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So its just over a month since I got back from the Shetland Film Festival, which – by my reckoning – makes it high time I wrote up my reviews of the films I saw there. I’ve written before about my unfortunate habit of missing film festivals and the Shetland film festival has been a case in point for the last few years – being that one of its curators is film critic Mark Kermode, usually I find out its on when I hit play on that week’s Five Live film podcast to discover he’s doing his reviews down the line from Shetland. However, not so this year, thanks to a certain Mr Issacs doing the rounds promoting Skeletons I knew about it in enough time to actually go.

Screenplay isn’t really a festival aimed at being part of the international film festival junket. It’s about bringing films to the local population, with screenings taking place in village halls and schools across the islands, in odd places (last year a screening took place in a bus shelter on Unst…the most northerly bus stop in the British Isles incidentally) and on unexpected themes…where else would they hire the cattle market and put on a screening of a short film about a sheep dog; for an audience of dogs. Most of the screenings during the main part of the festival take place in the Garrison Theatre in Lerwick (a fabulous, old fashioned theatre – the sort of place that would have screened silent films in cinema’s early days – with plenty of atmosphere and not enough leg room) as the Shetland Isles do not have an actual cinema: though that is about to change.

Lerwick may not seem like the most glamorous setting for a film festival, but sitting in the late summer sun on the ruins of an iron age fort, eating chips and looking out on the sea in one direction and the town of Lerwick stretching up the hill in the other, its hard to imagine a better one.

Home Made In Shetland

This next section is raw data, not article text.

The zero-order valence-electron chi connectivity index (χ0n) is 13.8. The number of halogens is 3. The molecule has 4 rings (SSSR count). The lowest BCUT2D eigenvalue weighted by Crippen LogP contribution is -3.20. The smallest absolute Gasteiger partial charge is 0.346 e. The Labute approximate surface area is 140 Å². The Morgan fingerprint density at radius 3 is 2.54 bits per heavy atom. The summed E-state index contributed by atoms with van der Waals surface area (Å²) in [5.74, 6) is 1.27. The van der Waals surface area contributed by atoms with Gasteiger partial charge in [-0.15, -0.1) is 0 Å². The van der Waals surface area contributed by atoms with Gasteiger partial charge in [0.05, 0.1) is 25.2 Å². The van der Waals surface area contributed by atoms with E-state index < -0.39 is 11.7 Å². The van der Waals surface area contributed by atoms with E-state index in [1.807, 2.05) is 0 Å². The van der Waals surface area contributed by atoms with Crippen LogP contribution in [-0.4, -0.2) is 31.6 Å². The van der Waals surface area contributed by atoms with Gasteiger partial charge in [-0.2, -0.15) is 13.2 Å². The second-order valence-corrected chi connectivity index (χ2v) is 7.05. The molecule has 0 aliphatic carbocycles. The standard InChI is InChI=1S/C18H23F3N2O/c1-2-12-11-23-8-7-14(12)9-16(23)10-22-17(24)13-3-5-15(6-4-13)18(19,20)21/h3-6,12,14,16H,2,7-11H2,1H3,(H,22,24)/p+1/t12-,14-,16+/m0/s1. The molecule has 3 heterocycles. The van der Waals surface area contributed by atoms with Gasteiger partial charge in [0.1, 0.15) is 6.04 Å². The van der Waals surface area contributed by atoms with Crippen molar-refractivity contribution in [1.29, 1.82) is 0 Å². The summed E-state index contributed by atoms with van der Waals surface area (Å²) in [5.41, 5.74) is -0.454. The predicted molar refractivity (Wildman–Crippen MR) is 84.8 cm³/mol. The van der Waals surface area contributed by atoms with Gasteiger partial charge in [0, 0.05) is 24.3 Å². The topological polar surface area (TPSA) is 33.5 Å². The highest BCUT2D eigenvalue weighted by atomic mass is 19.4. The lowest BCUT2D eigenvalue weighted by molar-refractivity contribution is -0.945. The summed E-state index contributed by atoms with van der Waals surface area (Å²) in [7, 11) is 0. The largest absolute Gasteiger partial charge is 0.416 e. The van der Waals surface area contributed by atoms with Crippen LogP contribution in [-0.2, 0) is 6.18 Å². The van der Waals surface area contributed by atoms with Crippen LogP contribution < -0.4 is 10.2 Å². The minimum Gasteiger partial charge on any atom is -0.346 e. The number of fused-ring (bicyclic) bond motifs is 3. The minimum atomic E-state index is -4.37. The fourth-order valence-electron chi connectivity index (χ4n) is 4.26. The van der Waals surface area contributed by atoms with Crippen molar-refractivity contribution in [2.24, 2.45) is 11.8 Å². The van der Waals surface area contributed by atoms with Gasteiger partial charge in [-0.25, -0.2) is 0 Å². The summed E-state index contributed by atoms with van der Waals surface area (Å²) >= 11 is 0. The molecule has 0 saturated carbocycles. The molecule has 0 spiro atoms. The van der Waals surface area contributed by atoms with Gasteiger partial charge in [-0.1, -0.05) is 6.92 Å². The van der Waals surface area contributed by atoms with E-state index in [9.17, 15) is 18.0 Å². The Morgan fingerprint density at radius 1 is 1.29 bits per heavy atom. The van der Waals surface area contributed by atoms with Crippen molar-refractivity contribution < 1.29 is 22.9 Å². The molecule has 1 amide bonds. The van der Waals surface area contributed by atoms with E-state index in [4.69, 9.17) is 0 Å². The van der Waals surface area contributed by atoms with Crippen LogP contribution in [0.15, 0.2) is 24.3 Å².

First up, on the evening of my arrival on the islands, was a screening of a hugely eclectic selection of short films made by the islands residents. Most of the films came from the various members of youth film project Maddrim Media, with a few contributions from older local film-makers and the graduation film of a former resident who’d returned to make this film. Films ranged from the silly to the sad to the utterly sublime. Interestingly the mood of the films was most easily discerned at the start by the weather on screen, apparently the weather impacts heavily not just on where films are made there, but also what genre of film gets made.

White Oak

Friday night’s grand effort, White Oak is a silent Western, showing at the festival with live accompaniment from…a skiffle band. I can honestly say I’ve never seen a skiffle band perform before so I had no idea what to expect, but the two elements worked together perfectly. I’ve seen a few silent films with live musical accompaniment previously but there’s a world of difference between a piano accompaniment and a whole band (more sound effects for a start). It was almost as though I’d entered a film time machine.

Requiem For Detroit?

There were two documentaries by Julien Temple showing at the festival. This one was definitely my favourite. I’ve seen it described as portraying Detroit as a slow-motion apocalypse, which is sort of true (never was urban decay and dystoia shot so beautifully) but doesn’t really capture anything of the hope in the film. There’s a question mark at the end of the title for a reason. This is to a certain extent a story about how the city was built on the motorcar industry and then destroyed by it in turn. However, as the film covers the rise of Motown, race riots, union disputes and community art and gardening projects it becomes more about a decades long and ongoing process of the people of Detroit trying to take back their city. Arguably while this film could just have been about demonstrating how the American Dream became a nightmare, but it has greater ambition than that, much like the city it chronicles. Detroit may well be the future of the US, but if the people in this film have their way that might well be a good thing.

Oil City Confidential